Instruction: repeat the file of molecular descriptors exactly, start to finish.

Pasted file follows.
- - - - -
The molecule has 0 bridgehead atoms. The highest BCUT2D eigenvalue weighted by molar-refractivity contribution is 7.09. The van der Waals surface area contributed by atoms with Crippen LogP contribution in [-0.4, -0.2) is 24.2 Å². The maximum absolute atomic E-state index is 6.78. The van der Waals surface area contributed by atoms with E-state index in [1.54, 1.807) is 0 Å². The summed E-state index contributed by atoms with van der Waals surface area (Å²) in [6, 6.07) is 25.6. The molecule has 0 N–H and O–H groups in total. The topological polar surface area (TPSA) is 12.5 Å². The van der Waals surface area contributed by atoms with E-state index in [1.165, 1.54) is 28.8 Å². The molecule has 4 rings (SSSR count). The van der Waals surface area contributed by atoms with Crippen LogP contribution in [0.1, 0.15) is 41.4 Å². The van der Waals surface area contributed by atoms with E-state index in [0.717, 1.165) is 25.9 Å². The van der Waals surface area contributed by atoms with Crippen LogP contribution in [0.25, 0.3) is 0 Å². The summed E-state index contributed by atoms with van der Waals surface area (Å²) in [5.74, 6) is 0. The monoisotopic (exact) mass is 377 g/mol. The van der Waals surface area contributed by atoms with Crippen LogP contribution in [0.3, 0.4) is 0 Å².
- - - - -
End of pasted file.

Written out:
The molecule has 0 bridgehead atoms. The highest BCUT2D eigenvalue weighted by molar-refractivity contribution is 7.09. The van der Waals surface area contributed by atoms with Crippen LogP contribution in [-0.4, -0.2) is 24.2 Å². The maximum absolute atomic E-state index is 6.78. The van der Waals surface area contributed by atoms with E-state index in [1.54, 1.807) is 0 Å². The summed E-state index contributed by atoms with van der Waals surface area (Å²) in [6, 6.07) is 25.6. The molecule has 0 N–H and O–H groups in total. The topological polar surface area (TPSA) is 12.5 Å². The van der Waals surface area contributed by atoms with E-state index in [1.165, 1.54) is 28.8 Å². The molecule has 4 rings (SSSR count). The van der Waals surface area contributed by atoms with Crippen LogP contribution in [0.1, 0.15) is 41.4 Å². The van der Waals surface area contributed by atoms with E-state index in [0.717, 1.165) is 25.9 Å². The van der Waals surface area contributed by atoms with Crippen LogP contribution in [0.25, 0.3) is 0 Å². The summed E-state index contributed by atoms with van der Waals surface area (Å²) in [5.74, 6) is 0. The monoisotopic (exact) mass is 377 g/mol. The van der Waals surface area contributed by atoms with Crippen LogP contribution in [0.3, 0.4) is 0 Å².